Unfortunately the future is unpredictable, but all we can really do is continue to feed and support them.  Like us, they only have a short time on this planet and should be taken care of as much as possible.

 

Finding Inner Peace while Backpacking through Hiroshima & Miyajima (Japan)

Over the weekend, I had the grand opportunity to explore Hiroshima and its smaller cities: Onomichi, Fukuyama, and the famous Rabbit Island.  Despite the tragedy that occurred here [which you can still see the remains of at places like the Atomic Bomb Dome], Hiroshima has rebuilt itself into a beautiful city where many people live, work, and come to travel–it has both a sense of peace and adventure to be had.

I had previously visited central Hiroshima and the Peace Memorial Museum when I was 19 years old and first studying abroad in Japan, but it took me 6 years to find the proper time to come back here.  I feel so fortunate that I was able to go backpacking and explore the fascinating cities here, because they are truly unlike any place I’ve explored in Kanto, Kansai, Kyushu, or Hokkaido.  You’ll notice that this area is definitely more quiet than other places, but it’s perfect for reflecting on life and spending time with yourself.  I found that it’s also easy to make friends at the local eateries and bars as well.

Getting to Hiroshima

From Tokyo, I booked a flight in advance for around 25,000 yen from Haneda Airport to Hiroshima Airport through ANA because that is the fastest an most cost-effective way to get here for someone living as a long-term resident in Japan.

You can also travel by train (which I recommend for everyone who purchased a JR Pass because it will be covered), but it can take up to 5 hours from Tokyo.  It is better to take the shinkansen from Osaka, Nagoya, or Kyoto if you plan on exploring multiple areas of Japan.

I stayed at at Hostel Mallika for just under 1800 yen per night (the accommodations are extremely affordable).

Things to do in Hiroshima

My top recommendations for Hiroshima are going to the Peace Museum and Memorial Park, seeing the castle, trying some okonomiyaki, and also checking out Miyajima Island, which is just a short boat ride away!  I boarded the ferry at the pier near the Memorial Park because it was near by hotel (you can see the exact location and time tables from the Miyajima Tourist Website).  Roundtrip tickets are 4000 yen, but I think the experience is extremely worth it!

Exploring Miyajima Island

On Miyajima Island, you can see friendly deer, visit the highly aesthetic Itsukushima Shrine (you will see it on many postcards in Japan), and eat some fresh oysters.  There is a shopping street, a lovely beach, and a ton of other shrines and historical monuments to visit.  It’s recommended to come here during the summer season since the weather will be more pleasant, but I came during late November and was surprised to be able to see lovely fall foliage around the island.

Though Miyajima is a popular tourist destination (attracting grade school Japanese tourists and some foreign ones as well), you will find that it’s far less crowded and more peaceful than other places in Japan.  I had a lot of fun reminiscing here.  Though it’s been 6 years since I’ve last been here, I was surprised to find that it’s almost exactly the same as I remember.  The only thing that has changed is that some of the shops and cafes have become more modernized, but you can still find traditional Japanese food here.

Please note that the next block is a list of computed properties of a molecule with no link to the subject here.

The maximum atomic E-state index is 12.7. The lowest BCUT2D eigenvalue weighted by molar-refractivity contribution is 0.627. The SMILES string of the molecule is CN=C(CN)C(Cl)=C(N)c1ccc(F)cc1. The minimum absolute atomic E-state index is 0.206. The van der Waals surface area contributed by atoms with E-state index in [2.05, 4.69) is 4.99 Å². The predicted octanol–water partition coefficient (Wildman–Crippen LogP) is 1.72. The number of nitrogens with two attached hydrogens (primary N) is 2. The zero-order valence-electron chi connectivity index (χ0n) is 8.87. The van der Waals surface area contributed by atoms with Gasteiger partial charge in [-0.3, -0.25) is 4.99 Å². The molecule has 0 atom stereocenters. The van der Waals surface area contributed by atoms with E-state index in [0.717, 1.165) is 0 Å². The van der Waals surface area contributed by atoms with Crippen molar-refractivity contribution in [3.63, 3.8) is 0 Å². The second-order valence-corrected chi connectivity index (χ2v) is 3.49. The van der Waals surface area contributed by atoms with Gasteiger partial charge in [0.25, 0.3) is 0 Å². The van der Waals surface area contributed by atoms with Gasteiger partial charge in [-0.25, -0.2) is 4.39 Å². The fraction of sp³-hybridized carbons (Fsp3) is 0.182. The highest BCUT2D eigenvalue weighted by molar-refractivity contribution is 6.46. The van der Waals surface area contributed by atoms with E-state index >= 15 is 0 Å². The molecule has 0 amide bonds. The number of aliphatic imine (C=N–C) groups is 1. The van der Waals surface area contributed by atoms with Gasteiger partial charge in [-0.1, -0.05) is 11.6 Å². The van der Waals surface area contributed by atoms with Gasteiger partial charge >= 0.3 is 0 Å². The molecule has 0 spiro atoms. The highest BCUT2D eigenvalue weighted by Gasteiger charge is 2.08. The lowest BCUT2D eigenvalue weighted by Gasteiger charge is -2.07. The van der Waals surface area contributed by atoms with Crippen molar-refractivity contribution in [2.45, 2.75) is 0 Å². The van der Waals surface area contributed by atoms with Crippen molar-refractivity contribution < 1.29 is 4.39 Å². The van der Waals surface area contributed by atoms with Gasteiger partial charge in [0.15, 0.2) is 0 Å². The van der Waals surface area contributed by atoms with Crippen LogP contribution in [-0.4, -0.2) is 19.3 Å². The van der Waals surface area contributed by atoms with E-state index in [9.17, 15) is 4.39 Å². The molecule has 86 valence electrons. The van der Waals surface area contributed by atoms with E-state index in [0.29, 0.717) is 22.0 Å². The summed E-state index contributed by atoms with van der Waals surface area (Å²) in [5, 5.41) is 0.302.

For food recommendations, I suggest trying the green tea ice cream topped with the deer cookie and the oyster soba sold near the pier.  Though it doesn’t really suit the style of the island, I came across some interesting Rilakkuma burgers sold on the shopping street.  You can choose to have an eel or oyster croquette burger, or a dessert burger made.  I tried the eel croquette burger, and I couldn’t believe how delicious it was!  Additionally, I found a bar called “Oyster” on the same street.  You can order your first alcoholic beverage for 600-700 yen, and refills are 200-300 yen depending on what you order.  This is a cost-effective way to turn up on Miyajima, as the convenience stores are quite limited here.

Another thing I loved about this island is how many people brought their dogs.  I saw five dogs and one deer approaching them out of curiosity, yet all of them coexisted in harmony.  I wish that we [as humans] could do more of this.  The other picture I captured of the deer is arguably the most meme-worthy photo on this trip.  Being on this island really taught me a lot!  The average time that people spend here is usually 2-3 hours.

Eating at an Anime Okonomiyaki Restaurant

After fully exploring Miyajima, I decided to head back to the mainland to meet a friend of my boss.  Since I am an avid anime fan, he took me to a popular anime izakaya called “Momijitei“.  This restaurant is small, but has an amazing atmosphere and absolutely delicious food!  The restaurant is plastered with Love Live and Idolm@ster posters, there are cute anime girls beckoning you to order Coca Cola (and other drinks), and anime openings loop continuously on tiny TV screens.  This place definitely is a vibe, and serves some of the best okonomiyaki in town.